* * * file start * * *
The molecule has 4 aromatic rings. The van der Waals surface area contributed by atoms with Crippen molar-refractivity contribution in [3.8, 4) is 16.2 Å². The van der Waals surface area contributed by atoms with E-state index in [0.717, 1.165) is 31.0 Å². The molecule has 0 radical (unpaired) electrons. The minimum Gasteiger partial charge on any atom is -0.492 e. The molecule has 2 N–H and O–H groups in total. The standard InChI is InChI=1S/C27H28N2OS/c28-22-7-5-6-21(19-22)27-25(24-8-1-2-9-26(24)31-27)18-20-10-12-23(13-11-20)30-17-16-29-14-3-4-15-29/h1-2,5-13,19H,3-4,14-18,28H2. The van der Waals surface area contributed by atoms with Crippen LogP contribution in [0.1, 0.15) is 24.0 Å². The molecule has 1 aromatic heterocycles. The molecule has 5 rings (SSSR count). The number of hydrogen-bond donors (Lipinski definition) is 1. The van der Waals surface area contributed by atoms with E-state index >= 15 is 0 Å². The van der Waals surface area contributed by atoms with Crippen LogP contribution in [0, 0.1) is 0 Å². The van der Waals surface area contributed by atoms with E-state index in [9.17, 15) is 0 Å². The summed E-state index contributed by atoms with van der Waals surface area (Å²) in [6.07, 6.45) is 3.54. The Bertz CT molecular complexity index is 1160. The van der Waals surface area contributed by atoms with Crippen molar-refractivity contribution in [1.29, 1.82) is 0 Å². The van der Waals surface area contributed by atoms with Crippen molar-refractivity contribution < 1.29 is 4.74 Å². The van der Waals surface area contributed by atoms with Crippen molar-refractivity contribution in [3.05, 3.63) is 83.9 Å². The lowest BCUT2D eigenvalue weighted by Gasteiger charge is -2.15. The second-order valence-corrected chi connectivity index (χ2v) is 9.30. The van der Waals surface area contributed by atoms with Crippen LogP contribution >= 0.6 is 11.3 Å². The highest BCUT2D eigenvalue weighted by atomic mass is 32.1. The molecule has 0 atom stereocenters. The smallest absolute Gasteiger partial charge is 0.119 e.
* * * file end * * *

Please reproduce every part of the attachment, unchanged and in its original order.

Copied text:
The molecule has 4 aromatic rings. The van der Waals surface area contributed by atoms with Crippen molar-refractivity contribution in [3.8, 4) is 16.2 Å². The van der Waals surface area contributed by atoms with E-state index in [0.717, 1.165) is 31.0 Å². The molecule has 0 radical (unpaired) electrons. The minimum Gasteiger partial charge on any atom is -0.492 e. The molecule has 2 N–H and O–H groups in total. The standard InChI is InChI=1S/C27H28N2OS/c28-22-7-5-6-21(19-22)27-25(24-8-1-2-9-26(24)31-27)18-20-10-12-23(13-11-20)30-17-16-29-14-3-4-15-29/h1-2,5-13,19H,3-4,14-18,28H2. The van der Waals surface area contributed by atoms with Crippen LogP contribution in [0.1, 0.15) is 24.0 Å². The molecule has 1 aromatic heterocycles. The molecule has 5 rings (SSSR count). The number of hydrogen-bond donors (Lipinski definition) is 1. The van der Waals surface area contributed by atoms with E-state index >= 15 is 0 Å². The van der Waals surface area contributed by atoms with Crippen LogP contribution in [0, 0.1) is 0 Å². The van der Waals surface area contributed by atoms with E-state index in [9.17, 15) is 0 Å². The summed E-state index contributed by atoms with van der Waals surface area (Å²) in [6.07, 6.45) is 3.54. The Bertz CT molecular complexity index is 1160. The van der Waals surface area contributed by atoms with Crippen molar-refractivity contribution in [1.29, 1.82) is 0 Å². The van der Waals surface area contributed by atoms with Crippen molar-refractivity contribution < 1.29 is 4.74 Å². The van der Waals surface area contributed by atoms with Crippen molar-refractivity contribution in [3.05, 3.63) is 83.9 Å². The lowest BCUT2D eigenvalue weighted by Gasteiger charge is -2.15. The second-order valence-corrected chi connectivity index (χ2v) is 9.30. The van der Waals surface area contributed by atoms with Crippen LogP contribution >= 0.6 is 11.3 Å². The highest BCUT2D eigenvalue weighted by atomic mass is 32.1. The molecule has 0 atom stereocenters. The smallest absolute Gasteiger partial charge is 0.119 e.